NATIONAL BUREAU OF ECONOMIC RESEARCH
NATIONAL BUREAU OF ECONOMIC RESEARCH
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Marie Connolly

Université du Québec à Montréal
C.P. 8888, Succ. Centre-ville
Montréal QC H3C 3P8
Canada

E-Mail: EmailAddress: hidden: you can email any NBER-related person as first underscore last at nber dot org
Institutional Affiliation: Université du Québec à Montréal

NBER Working Papers and Publications

March 2020Parental Education Mitigates the Rising Transmission of Income between Generations
with Catherine Haeck, Jean-William P. Laliberté
in Measuring and Understanding the Distribution and Intra/Inter-Generational Mobility of Income and Wealth, Raj Chetty, John N. Friedman, Janet C. Gornick, Barry Johnson, and Arthur Kennickell, editors
This article provides evidence on the causal relationship between maternal education and the intergenerational transmission of income. Using a novel linkage between intergenerational income tax data and Census data for individuals born between 1963 and 1985 and their parents, we show that rank mobility has decreased over time, and that this decline was sharpest for children of mothers without a high school diploma. Using variation in compulsory schooling laws, we show that rank mobility increases as the percentage of mothers with a high school diploma increases. We find weaker evidence that mobility increases with the percentage of mothers with a university degree.
April 2019Intergenerational Mobility between and within Canada and the United States
with Miles Corak, Catherine Haeck: w25735
Intergenerational income mobility is lower in the United States than in Canada, but varies significantly within each country. Our sub-national analysis finds that the national border only partially distinguishes the close to one thousand regions we analyze within these two countries. The Canada-US border divides Central and Eastern Canada from the Great Lakes regions and the Northeast of the United States. At the same time some Canadian regions have more in common with the low mobility southern parts of the United States than with the rest of Canada, and the fact that these areas represent a much larger fraction of the American population also explains why mobility is lower in the United States.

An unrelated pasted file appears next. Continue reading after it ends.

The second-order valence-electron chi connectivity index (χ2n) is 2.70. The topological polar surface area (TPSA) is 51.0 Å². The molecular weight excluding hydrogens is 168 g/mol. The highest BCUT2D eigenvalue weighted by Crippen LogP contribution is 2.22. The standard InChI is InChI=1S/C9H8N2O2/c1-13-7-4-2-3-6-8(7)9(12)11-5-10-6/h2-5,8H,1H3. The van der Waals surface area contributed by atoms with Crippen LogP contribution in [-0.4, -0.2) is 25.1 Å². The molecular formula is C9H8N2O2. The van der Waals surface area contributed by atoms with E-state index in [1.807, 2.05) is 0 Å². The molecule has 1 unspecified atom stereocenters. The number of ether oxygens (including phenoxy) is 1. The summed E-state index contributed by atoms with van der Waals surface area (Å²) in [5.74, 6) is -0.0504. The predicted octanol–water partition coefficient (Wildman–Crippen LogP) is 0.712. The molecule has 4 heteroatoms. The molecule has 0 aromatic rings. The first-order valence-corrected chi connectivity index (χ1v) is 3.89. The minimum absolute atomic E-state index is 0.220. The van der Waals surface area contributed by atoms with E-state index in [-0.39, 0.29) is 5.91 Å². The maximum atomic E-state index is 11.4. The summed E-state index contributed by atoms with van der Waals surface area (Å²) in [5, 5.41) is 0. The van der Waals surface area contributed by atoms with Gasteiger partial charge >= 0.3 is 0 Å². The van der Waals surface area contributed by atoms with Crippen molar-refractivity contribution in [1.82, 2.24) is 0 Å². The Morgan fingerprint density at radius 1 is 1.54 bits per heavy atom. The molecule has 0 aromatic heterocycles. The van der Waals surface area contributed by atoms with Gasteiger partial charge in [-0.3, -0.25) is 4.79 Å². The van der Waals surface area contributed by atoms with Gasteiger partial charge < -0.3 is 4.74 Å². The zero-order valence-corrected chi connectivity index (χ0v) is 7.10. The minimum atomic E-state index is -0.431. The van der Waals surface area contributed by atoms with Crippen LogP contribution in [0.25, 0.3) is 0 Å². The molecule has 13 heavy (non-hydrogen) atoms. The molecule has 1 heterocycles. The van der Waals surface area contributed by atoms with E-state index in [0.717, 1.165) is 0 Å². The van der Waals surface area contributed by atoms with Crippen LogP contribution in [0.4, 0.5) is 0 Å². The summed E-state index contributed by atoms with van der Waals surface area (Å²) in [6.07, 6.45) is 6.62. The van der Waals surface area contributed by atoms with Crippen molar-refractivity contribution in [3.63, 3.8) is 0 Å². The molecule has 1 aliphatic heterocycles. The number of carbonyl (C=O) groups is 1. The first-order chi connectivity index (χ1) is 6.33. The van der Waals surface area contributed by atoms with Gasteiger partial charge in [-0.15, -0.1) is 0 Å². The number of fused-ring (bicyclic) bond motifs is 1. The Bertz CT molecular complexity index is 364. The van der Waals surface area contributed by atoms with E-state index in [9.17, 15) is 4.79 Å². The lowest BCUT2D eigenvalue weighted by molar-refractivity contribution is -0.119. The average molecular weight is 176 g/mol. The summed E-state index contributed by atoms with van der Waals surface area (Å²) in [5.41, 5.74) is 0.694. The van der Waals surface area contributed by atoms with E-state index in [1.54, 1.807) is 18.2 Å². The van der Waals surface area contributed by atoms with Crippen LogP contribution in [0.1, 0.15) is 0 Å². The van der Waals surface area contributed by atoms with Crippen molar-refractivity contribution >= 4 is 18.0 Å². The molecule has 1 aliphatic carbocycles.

Published: Marie Connolly & Miles Corak & Catherine Haeck, 2019. "Intergenerational Mobility Between and Within Canada and the United States," Journal of Labor Economics, vol 37(S2), pages S595-S641.

October 2016Intergenerational Mobility Between and Within Canada and the United States
with Miles Corak, Catherine Haeck
in Small Differences II: Public Policies in Canada and the United States, Philip Oreopoulos and David Card, organizers
April 2005Rockonomics: The Economics of Popular Music
with Alan B. Krueger: w11282
This paper considers economic issues and trends in the rock and roll industry, broadly defined. The analysis focuses on concert revenues, the main source of performers ' income. Issues considered include: price measurement; concert price acceleration in the 1990s; the increased concentration of revenue among performers; reasons for the secondary ticket market; methods for ranking performers; copyright protection; and technological change.

Published: Connolly, Marie & Krueger, Alan B., 2006. "Rockonomics: The Economics of Popular Music," Handbook of the Economics of Art and Culture, Elsevier.

 
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